Mom’s Voice: Down the Rabbit Hole With Mom

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“All grown-ups were once children…but only a few of them remember it.”

-Antoine de Saint Exupery, “The Little Prince”

 

My parents live in the same house in Newport Beach they moved into 38 years ago. I was 4 years old. (I will save you the mental math – I am 42).

Because we never moved, not much shrank. Shrinking only occurs when one moves away as a child and doesn’t return for decades.

Our family was recently in Philadelphia, a multi-generational trip with our kids and my parents. We traveled down the rabbit hole with my mom, taking her to Glenolden – a suburb of the city where she grew up until moving when she was fifteen. 

As we approached the stomping grounds of her youth, her excitement could barely be contained. Memories engulfed every cell of her body as we traveled down Chester Pike.

“OK, there’s South Street where we caught the bus, so my house will be just up here on the left.” 

Nostalgia is a powerful emotion, and the kids laughed at her enthusiasm.

Jill photoWe pulled over and got out. The modest and well kept duplex with a large porch sat on Chester Road. The low grey stone wall, split by three steps, led to a path, which led to the front steps of the house. 

“Wow, I used to think this wall was so big,” Mom said. She spoke of the game her and her brothers used to play on the wall – Up/Down. The person sitting on one side of the wall would own all the companies painted on the side of trucks that passed going down the slope of Chester. The person on the other side of the wall would own the businesses advertised on trucks traveling up the other side of Chester. My mom sat on the wall as a small Pepsi truck passed. “I own Pepsi” she laughed.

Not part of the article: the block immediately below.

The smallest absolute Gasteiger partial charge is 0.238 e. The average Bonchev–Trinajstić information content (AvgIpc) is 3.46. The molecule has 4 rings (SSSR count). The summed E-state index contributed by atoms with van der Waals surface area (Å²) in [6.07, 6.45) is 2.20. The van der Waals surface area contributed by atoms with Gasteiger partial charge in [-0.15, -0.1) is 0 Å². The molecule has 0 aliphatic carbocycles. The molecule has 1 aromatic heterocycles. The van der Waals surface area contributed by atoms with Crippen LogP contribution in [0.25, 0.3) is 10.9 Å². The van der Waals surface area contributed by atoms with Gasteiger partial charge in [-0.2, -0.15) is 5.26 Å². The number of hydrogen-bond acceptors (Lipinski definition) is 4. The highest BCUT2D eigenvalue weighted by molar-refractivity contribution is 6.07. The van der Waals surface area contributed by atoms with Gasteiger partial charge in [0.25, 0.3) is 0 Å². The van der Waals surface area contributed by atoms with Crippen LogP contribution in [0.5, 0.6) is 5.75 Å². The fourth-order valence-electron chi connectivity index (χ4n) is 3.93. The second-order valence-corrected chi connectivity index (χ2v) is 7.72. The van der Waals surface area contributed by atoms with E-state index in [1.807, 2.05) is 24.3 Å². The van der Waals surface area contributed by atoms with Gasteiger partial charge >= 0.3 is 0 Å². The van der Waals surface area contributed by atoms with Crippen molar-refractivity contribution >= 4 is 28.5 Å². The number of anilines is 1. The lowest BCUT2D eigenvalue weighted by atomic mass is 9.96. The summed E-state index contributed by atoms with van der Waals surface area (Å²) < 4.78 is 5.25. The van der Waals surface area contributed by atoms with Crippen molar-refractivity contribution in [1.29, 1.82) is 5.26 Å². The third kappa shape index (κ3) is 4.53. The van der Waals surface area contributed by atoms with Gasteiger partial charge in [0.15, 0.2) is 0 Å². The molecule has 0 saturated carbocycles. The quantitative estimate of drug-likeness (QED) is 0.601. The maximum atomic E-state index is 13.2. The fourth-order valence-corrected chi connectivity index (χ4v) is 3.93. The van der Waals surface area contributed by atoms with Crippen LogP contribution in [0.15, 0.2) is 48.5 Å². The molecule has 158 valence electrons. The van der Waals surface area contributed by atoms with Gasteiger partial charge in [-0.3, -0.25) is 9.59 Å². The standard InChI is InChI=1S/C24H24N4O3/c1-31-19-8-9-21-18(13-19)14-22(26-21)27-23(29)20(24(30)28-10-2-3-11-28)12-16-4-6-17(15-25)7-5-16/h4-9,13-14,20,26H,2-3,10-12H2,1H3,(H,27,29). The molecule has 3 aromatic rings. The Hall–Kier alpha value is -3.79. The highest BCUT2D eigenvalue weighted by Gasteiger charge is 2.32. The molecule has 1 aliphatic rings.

A few residential blocks behind her house lies the expansive Glenolden Park. Like a miniature Hyde Park in London, a narrow path cut through perfectly manicured grass and mature trees painted in every shade of green. 

“This is where we watched the fireworks on the Fourth of July” she told us. “And right down there is a creek and a bridge; my brothers and I played there.“

 Across the small residential street from the park, she pointed out the library. My husband pulled the car directly in front of it.

“I used to check out books here” Mom said. She sat looking at the small homey building out of the window of the car. “Wow, I had thought it was so big.”

It’s a common phenomenon,  going back to special childhood places. Either we have become enormous or the parks, homes, and libraries have shrunk.

Of course neither is true, and although our height has increased, it is our worlds that have grown the most. The enormity also lies in the memories. Children unknowingly increase the stock on experiences which jaded adult brains, clouded with responsibilities, minimize.

You would rarely hear a kid articulate, “I like this library, it makes me feel important when I come here and choose a book,” or “I feel happy and safe making up games on the bridge with my brothers.” 

Childhood memories are pure, because we are unaware we are making them.

Chances are we will never return to Glenolden, but the memories stirred, brought a smile to my mom’s face. That, is an enormous memory I will forever treasure.

 

 

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